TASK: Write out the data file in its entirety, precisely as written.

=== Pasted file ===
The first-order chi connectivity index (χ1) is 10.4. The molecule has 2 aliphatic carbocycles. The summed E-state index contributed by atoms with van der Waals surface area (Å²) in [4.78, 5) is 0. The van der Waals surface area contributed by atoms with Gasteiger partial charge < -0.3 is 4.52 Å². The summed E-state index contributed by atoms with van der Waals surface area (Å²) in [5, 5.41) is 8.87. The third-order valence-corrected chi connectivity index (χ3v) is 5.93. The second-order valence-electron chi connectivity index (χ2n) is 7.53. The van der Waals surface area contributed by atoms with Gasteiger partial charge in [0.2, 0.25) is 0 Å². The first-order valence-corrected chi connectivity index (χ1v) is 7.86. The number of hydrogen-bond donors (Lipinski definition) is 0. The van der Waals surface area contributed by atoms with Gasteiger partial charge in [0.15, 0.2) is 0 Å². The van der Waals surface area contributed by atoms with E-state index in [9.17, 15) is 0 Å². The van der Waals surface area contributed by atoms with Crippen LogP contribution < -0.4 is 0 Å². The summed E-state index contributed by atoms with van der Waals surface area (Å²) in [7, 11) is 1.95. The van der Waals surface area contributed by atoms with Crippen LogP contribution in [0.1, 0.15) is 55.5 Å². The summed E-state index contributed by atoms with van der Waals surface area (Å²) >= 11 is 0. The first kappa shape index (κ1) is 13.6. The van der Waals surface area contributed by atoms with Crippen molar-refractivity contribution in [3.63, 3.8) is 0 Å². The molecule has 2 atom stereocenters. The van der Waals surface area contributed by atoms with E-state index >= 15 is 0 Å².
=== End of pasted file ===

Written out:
The first-order chi connectivity index (χ1) is 10.4. The molecule has 2 aliphatic carbocycles. The summed E-state index contributed by atoms with van der Waals surface area (Å²) in [4.78, 5) is 0. The van der Waals surface area contributed by atoms with Gasteiger partial charge < -0.3 is 4.52 Å². The summed E-state index contributed by atoms with van der Waals surface area (Å²) in [5, 5.41) is 8.87. The third-order valence-corrected chi connectivity index (χ3v) is 5.93. The second-order valence-electron chi connectivity index (χ2n) is 7.53. The van der Waals surface area contributed by atoms with Gasteiger partial charge in [0.2, 0.25) is 0 Å². The first-order valence-corrected chi connectivity index (χ1v) is 7.86. The number of hydrogen-bond donors (Lipinski definition) is 0. The van der Waals surface area contributed by atoms with Gasteiger partial charge in [0.15, 0.2) is 0 Å². The van der Waals surface area contributed by atoms with E-state index in [9.17, 15) is 0 Å². The van der Waals surface area contributed by atoms with Crippen LogP contribution < -0.4 is 0 Å². The summed E-state index contributed by atoms with van der Waals surface area (Å²) in [7, 11) is 1.95. The van der Waals surface area contributed by atoms with Crippen LogP contribution in [0.1, 0.15) is 55.5 Å². The summed E-state index contributed by atoms with van der Waals surface area (Å²) >= 11 is 0. The first kappa shape index (κ1) is 13.6. The van der Waals surface area contributed by atoms with Crippen molar-refractivity contribution in [3.63, 3.8) is 0 Å². The molecule has 2 atom stereocenters. The van der Waals surface area contributed by atoms with E-state index >= 15 is 0 Å².